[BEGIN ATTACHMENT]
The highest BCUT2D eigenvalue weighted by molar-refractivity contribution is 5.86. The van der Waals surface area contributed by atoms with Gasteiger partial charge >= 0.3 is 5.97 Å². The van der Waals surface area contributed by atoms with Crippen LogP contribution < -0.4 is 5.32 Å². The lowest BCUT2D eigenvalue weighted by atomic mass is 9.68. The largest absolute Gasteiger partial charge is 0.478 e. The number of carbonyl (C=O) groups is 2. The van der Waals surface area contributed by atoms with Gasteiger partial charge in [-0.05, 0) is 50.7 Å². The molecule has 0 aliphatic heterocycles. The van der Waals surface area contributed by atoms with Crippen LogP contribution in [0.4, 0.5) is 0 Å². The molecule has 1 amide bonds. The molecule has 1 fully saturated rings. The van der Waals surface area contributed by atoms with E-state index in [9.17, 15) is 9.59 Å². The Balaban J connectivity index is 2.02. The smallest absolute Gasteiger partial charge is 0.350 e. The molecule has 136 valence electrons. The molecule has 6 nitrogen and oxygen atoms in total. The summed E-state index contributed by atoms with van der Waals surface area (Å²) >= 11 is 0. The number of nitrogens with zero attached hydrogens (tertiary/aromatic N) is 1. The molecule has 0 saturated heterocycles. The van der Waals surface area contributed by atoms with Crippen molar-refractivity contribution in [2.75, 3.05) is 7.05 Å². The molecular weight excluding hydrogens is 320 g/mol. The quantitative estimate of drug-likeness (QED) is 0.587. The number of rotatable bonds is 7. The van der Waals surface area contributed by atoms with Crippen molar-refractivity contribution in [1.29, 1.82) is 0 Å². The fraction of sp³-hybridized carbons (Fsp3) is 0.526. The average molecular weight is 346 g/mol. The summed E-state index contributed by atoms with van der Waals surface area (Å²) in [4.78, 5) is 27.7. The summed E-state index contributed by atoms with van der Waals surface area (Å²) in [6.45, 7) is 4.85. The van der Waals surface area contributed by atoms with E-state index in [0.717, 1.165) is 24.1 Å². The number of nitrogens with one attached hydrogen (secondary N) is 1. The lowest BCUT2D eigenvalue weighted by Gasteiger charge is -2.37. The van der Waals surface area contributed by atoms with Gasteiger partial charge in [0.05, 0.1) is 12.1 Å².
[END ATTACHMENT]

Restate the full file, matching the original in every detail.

The highest BCUT2D eigenvalue weighted by molar-refractivity contribution is 5.86. The van der Waals surface area contributed by atoms with Gasteiger partial charge >= 0.3 is 5.97 Å². The van der Waals surface area contributed by atoms with Crippen LogP contribution < -0.4 is 5.32 Å². The lowest BCUT2D eigenvalue weighted by atomic mass is 9.68. The largest absolute Gasteiger partial charge is 0.478 e. The number of carbonyl (C=O) groups is 2. The van der Waals surface area contributed by atoms with Gasteiger partial charge in [-0.05, 0) is 50.7 Å². The molecule has 0 aliphatic heterocycles. The van der Waals surface area contributed by atoms with Crippen LogP contribution in [0.4, 0.5) is 0 Å². The molecule has 1 amide bonds. The molecule has 1 fully saturated rings. The van der Waals surface area contributed by atoms with E-state index in [9.17, 15) is 9.59 Å². The Balaban J connectivity index is 2.02. The smallest absolute Gasteiger partial charge is 0.350 e. The molecule has 136 valence electrons. The molecule has 6 nitrogen and oxygen atoms in total. The summed E-state index contributed by atoms with van der Waals surface area (Å²) >= 11 is 0. The number of nitrogens with zero attached hydrogens (tertiary/aromatic N) is 1. The molecule has 0 saturated heterocycles. The van der Waals surface area contributed by atoms with Crippen molar-refractivity contribution in [2.75, 3.05) is 7.05 Å². The molecular weight excluding hydrogens is 320 g/mol. The quantitative estimate of drug-likeness (QED) is 0.587. The number of rotatable bonds is 7. The van der Waals surface area contributed by atoms with Crippen molar-refractivity contribution in [1.29, 1.82) is 0 Å². The fraction of sp³-hybridized carbons (Fsp3) is 0.526. The average molecular weight is 346 g/mol. The summed E-state index contributed by atoms with van der Waals surface area (Å²) in [4.78, 5) is 27.7. The summed E-state index contributed by atoms with van der Waals surface area (Å²) in [6.45, 7) is 4.85. The van der Waals surface area contributed by atoms with E-state index in [0.717, 1.165) is 24.1 Å². The number of nitrogens with one attached hydrogen (secondary N) is 1. The lowest BCUT2D eigenvalue weighted by Gasteiger charge is -2.37. The van der Waals surface area contributed by atoms with Gasteiger partial charge in [0.05, 0.1) is 12.1 Å².